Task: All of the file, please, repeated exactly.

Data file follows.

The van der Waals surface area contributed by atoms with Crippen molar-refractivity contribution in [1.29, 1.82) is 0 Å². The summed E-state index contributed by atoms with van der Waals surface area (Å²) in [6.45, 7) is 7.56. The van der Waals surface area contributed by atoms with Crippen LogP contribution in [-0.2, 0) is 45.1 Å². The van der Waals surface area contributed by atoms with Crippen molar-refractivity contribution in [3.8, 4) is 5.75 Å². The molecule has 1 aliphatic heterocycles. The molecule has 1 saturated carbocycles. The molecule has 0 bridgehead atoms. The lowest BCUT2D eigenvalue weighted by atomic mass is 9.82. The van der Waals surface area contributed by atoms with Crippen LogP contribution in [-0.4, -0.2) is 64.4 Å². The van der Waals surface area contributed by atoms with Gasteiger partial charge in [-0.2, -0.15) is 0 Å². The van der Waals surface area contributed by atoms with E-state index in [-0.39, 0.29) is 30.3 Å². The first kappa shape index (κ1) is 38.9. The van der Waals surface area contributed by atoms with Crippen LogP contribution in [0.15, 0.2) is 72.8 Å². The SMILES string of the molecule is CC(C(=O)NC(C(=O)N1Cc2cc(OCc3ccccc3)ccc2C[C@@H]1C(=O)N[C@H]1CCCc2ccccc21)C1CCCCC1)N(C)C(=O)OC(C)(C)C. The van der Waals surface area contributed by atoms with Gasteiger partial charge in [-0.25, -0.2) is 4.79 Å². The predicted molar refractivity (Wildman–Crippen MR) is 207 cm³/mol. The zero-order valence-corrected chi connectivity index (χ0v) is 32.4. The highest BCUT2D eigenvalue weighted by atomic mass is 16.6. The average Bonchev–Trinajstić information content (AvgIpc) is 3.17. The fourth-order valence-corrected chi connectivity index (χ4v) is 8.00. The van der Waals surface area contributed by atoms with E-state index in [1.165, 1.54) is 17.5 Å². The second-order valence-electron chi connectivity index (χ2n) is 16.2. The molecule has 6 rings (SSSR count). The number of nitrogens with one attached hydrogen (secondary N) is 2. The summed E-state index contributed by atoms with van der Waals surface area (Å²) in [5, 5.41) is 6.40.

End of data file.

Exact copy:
The van der Waals surface area contributed by atoms with Crippen molar-refractivity contribution in [1.29, 1.82) is 0 Å². The summed E-state index contributed by atoms with van der Waals surface area (Å²) in [6.45, 7) is 7.56. The van der Waals surface area contributed by atoms with Crippen LogP contribution in [-0.2, 0) is 45.1 Å². The van der Waals surface area contributed by atoms with Crippen molar-refractivity contribution in [3.8, 4) is 5.75 Å². The molecule has 1 aliphatic heterocycles. The molecule has 1 saturated carbocycles. The molecule has 0 bridgehead atoms. The lowest BCUT2D eigenvalue weighted by atomic mass is 9.82. The van der Waals surface area contributed by atoms with Crippen LogP contribution in [-0.4, -0.2) is 64.4 Å². The van der Waals surface area contributed by atoms with Gasteiger partial charge in [-0.2, -0.15) is 0 Å². The van der Waals surface area contributed by atoms with E-state index in [-0.39, 0.29) is 30.3 Å². The first kappa shape index (κ1) is 38.9. The van der Waals surface area contributed by atoms with Crippen LogP contribution in [0.15, 0.2) is 72.8 Å². The SMILES string of the molecule is CC(C(=O)NC(C(=O)N1Cc2cc(OCc3ccccc3)ccc2C[C@@H]1C(=O)N[C@H]1CCCc2ccccc21)C1CCCCC1)N(C)C(=O)OC(C)(C)C. The van der Waals surface area contributed by atoms with Gasteiger partial charge in [-0.25, -0.2) is 4.79 Å². The predicted molar refractivity (Wildman–Crippen MR) is 207 cm³/mol. The zero-order valence-corrected chi connectivity index (χ0v) is 32.4. The highest BCUT2D eigenvalue weighted by atomic mass is 16.6. The average Bonchev–Trinajstić information content (AvgIpc) is 3.17. The fourth-order valence-corrected chi connectivity index (χ4v) is 8.00. The van der Waals surface area contributed by atoms with E-state index in [1.165, 1.54) is 17.5 Å². The second-order valence-electron chi connectivity index (χ2n) is 16.2. The molecule has 6 rings (SSSR count). The number of nitrogens with one attached hydrogen (secondary N) is 2. The summed E-state index contributed by atoms with van der Waals surface area (Å²) in [5, 5.41) is 6.40.